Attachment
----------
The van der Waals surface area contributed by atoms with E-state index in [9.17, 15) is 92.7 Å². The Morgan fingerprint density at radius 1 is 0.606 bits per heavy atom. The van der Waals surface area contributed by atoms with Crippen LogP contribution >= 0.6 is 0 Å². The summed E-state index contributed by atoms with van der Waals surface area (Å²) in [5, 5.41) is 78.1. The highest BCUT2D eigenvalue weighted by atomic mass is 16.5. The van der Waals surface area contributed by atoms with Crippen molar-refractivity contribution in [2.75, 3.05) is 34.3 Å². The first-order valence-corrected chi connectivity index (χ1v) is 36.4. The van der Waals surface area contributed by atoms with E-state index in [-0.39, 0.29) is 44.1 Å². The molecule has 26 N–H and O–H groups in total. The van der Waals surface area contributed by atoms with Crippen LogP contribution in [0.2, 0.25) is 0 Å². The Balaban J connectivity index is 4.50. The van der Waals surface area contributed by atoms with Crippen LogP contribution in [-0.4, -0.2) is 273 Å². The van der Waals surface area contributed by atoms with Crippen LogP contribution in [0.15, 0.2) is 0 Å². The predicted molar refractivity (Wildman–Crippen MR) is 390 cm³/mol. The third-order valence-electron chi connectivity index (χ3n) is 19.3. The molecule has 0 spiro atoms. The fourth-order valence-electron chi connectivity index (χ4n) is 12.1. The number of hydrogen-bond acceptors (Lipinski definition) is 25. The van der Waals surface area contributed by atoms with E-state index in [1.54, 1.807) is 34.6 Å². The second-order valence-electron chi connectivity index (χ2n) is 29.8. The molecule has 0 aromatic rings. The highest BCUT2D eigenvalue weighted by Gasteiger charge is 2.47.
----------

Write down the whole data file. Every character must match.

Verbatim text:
The van der Waals surface area contributed by atoms with E-state index in [9.17, 15) is 92.7 Å². The Morgan fingerprint density at radius 1 is 0.606 bits per heavy atom. The van der Waals surface area contributed by atoms with Crippen LogP contribution >= 0.6 is 0 Å². The summed E-state index contributed by atoms with van der Waals surface area (Å²) in [5, 5.41) is 78.1. The highest BCUT2D eigenvalue weighted by atomic mass is 16.5. The van der Waals surface area contributed by atoms with Crippen molar-refractivity contribution in [2.75, 3.05) is 34.3 Å². The first-order valence-corrected chi connectivity index (χ1v) is 36.4. The van der Waals surface area contributed by atoms with E-state index in [-0.39, 0.29) is 44.1 Å². The molecule has 26 N–H and O–H groups in total. The van der Waals surface area contributed by atoms with Crippen LogP contribution in [0.2, 0.25) is 0 Å². The Balaban J connectivity index is 4.50. The van der Waals surface area contributed by atoms with Crippen LogP contribution in [-0.4, -0.2) is 273 Å². The van der Waals surface area contributed by atoms with Crippen LogP contribution in [0.15, 0.2) is 0 Å². The predicted molar refractivity (Wildman–Crippen MR) is 390 cm³/mol. The third-order valence-electron chi connectivity index (χ3n) is 19.3. The molecule has 0 spiro atoms. The fourth-order valence-electron chi connectivity index (χ4n) is 12.1. The number of hydrogen-bond acceptors (Lipinski definition) is 25. The van der Waals surface area contributed by atoms with E-state index in [1.54, 1.807) is 34.6 Å². The second-order valence-electron chi connectivity index (χ2n) is 29.8. The molecule has 0 aromatic rings. The highest BCUT2D eigenvalue weighted by Gasteiger charge is 2.47.